INTERVIEW: Pop Recs Ltd | NARC. | Reliably Informed | Music and Creative Arts News for Newcastle and the North East

Narc. Magazine Online

Reliably informed

In 2013, when music stores were closing and HMV went into administration, Sunderland band Frankie & The Heartstrings opened a record store in their home city. Ironically, history seems to be repeating itself – because now, while most gig venues are currently closed due to the pandemic, Dave Harper from the band is busy building a new one. “There’s definitely a timeline of stupid decision making,” he says ruefully, explaining: “We’ve been working with the Tyne & Wear Preservation Trust to bring three Grade Two listed buildings back to life down the bottom of the High Street. The five year project which everyone expected to fizzle out hasn’t, so we’ve accidentally found ourselves in a position where we’re the only people in the country building a music venue when everyone else is closing theirs. It’s right on line with our run of luck. I’m not one to complain – I’m used to it. It’s been a laugh watching how many things we’ve had to deal with – floods, rents, politicians trying to bully us – we’ve had the full spectrum.”

The original Pop Recs, created to promote the band’s second album, was only ever meant to last a fortnight yet it became so important to the local community (hosting gigs, yoga classes and craft groups) that seven years later it’s still there. ” I always had one eye on it thinking ‘there’s too much work gone into this and too much need for it to disappear’,” says Dave. “It’s not been open through this situation and we’ve spent a lot of money trying to get it to reopen.”

The Stockton Road space will be open again soon (depending on local restrictions), confirms Dave. “I owe that to the people we support who stick with us and I know there are some people who are not doing very well. Most people are not doing great [during the pandemic] so I think things like Pop Recs are increasingly coming into focus as a service. And that isn’t fair. ‘Cause I’m unqualified to do it but there’s also the thing of ‘don’t tell me I can’t do it because I know this city as well as anyone else’. I’ve got a reasonable feel for the needs of people like myself. I’m not looking like I’m gonna fall off the edge anytime soon but any of us are just a few steps away from that and if you think you’re not you’re kidding yourself, y’know?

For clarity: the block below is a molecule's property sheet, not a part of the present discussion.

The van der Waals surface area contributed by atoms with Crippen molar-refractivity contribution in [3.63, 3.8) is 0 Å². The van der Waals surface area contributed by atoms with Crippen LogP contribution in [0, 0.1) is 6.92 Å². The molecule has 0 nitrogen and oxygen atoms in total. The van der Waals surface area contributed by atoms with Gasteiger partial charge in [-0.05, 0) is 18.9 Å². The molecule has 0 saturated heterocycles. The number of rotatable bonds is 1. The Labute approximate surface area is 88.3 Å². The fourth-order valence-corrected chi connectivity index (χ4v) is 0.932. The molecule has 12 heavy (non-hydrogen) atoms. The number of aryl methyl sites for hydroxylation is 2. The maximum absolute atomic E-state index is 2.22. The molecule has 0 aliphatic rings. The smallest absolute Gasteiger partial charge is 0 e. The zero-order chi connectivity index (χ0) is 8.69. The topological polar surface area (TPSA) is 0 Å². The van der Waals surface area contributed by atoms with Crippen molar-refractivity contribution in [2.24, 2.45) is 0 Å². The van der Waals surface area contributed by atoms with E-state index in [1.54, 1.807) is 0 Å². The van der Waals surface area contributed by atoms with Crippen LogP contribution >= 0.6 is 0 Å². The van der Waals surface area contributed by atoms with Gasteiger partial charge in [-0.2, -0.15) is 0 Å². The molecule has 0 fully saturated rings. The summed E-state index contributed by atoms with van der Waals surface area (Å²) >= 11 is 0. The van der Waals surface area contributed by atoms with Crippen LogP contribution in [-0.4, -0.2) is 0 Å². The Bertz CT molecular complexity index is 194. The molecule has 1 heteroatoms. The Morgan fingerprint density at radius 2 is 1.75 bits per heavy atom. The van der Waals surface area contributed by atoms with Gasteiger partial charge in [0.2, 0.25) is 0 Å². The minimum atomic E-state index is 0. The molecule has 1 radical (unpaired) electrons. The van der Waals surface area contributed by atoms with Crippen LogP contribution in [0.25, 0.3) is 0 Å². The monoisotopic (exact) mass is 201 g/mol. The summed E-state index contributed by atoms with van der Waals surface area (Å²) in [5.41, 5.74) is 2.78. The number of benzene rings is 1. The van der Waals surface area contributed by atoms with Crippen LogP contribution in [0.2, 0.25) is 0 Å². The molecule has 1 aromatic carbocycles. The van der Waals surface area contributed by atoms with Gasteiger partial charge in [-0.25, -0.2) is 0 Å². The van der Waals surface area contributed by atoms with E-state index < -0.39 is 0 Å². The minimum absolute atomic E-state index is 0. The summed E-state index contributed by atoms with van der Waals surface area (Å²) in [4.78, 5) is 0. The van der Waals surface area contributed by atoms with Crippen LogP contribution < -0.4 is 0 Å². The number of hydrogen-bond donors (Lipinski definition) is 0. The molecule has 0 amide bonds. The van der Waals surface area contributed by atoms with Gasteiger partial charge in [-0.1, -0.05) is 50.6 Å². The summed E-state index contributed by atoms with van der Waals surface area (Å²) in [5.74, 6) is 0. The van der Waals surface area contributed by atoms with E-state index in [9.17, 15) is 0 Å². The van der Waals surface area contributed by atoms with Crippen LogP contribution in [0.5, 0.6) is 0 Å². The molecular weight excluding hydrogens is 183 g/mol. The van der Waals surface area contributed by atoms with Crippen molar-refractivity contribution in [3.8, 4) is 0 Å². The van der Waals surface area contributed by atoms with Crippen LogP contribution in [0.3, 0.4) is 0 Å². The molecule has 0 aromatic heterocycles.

It’s always been a sport in Sunderland. I mean, everyone’s negative about where they’re from – it’s a very British thing – but Sunderland, it’s the one thing we could be Olympic standard at. And that’s not the people of Sunderland’s fault – that’s 40 years of being smashed over the head with ‘you can’t’, ‘you shouldn’t’ and ‘you won’t have something’ and you can’t blame people for that.”

fuck everyone who tells you that you can’t – stubbornness is as good as anything else

It therefore came as a surprise to Dave to learn that Pop Recs is one of the organisations who will be receiving help from the Culture Recovery Fund. “It’s the first time I’ve ever done an Arts Council grant application by myself. There’s a culture of people saying ‘you need other people to help you’. I have very few qualifications, I’m from a pit village in East Durham, you know? I’m not supposed to be doing this, but at the same time fuck everyone who tells you that you can’t – stubbornness is as good as anything else.”

The money means that he can fit out the new venue on High Street West, which he hopes will house several other services alongside the music, including an eatery and training centre to help people in need of a second chance.

“I’ve got a new business partner,” says Dave. “Our paths crossed and we both wanted the same thing and saw the same lack of opportunities in the east end of Sunderland. It’s a huge building. We’ll have people like Washington Mind who will offer in-house counselling. We’re looking at other people that we already work with so it’s people we know, people we trust, people who we can work alongside; it’s always been the dream to have this complex of people doing creative things that can support each other. There’s places like The Warren down in Hull [a youth project providing support services to young people] which myself and Michael [McKnight] have visited and still keep in contact with that have similarities to us. The guy who runs it really took us under his wing. And that’s what we aspire to. It’s incredible what they’ve done with some space in the centre of Hull and if we can achieve half of what he did I’d be very happy.”

Pop Recs is clearly so much more than a space, it’s a community of people with common goals. “The one thing we don’t want for is goodwill and I’m grateful for that – I would take goodwill over money any day of the week. People of the North East shout about us. It’s not easy, you don’t have to support something. We get some lovely messages that keep us going.”

The Stockton Road shop is filling a much-needed gap for the city’s music and support communities, but Dave has one eye on the future. “We think the High Street West building’s going to get handed over in less than two months which means I’ve got to find some more money and buy a paintbrush because this is where phase five of me not knowing what the fuck I’m doing will start again. I went down the other day and it was the first time I’d actually been in the venue because it was so unsafe, but the concrete was going down on the toilet floors which just felt perfect. To me that’s exciting; watching concrete on a toilet floor, because that’s years of work for that. That’s excitement to me – you can keep your Las Vegas!”

Like this story? Share it!

Subscribe to our mailout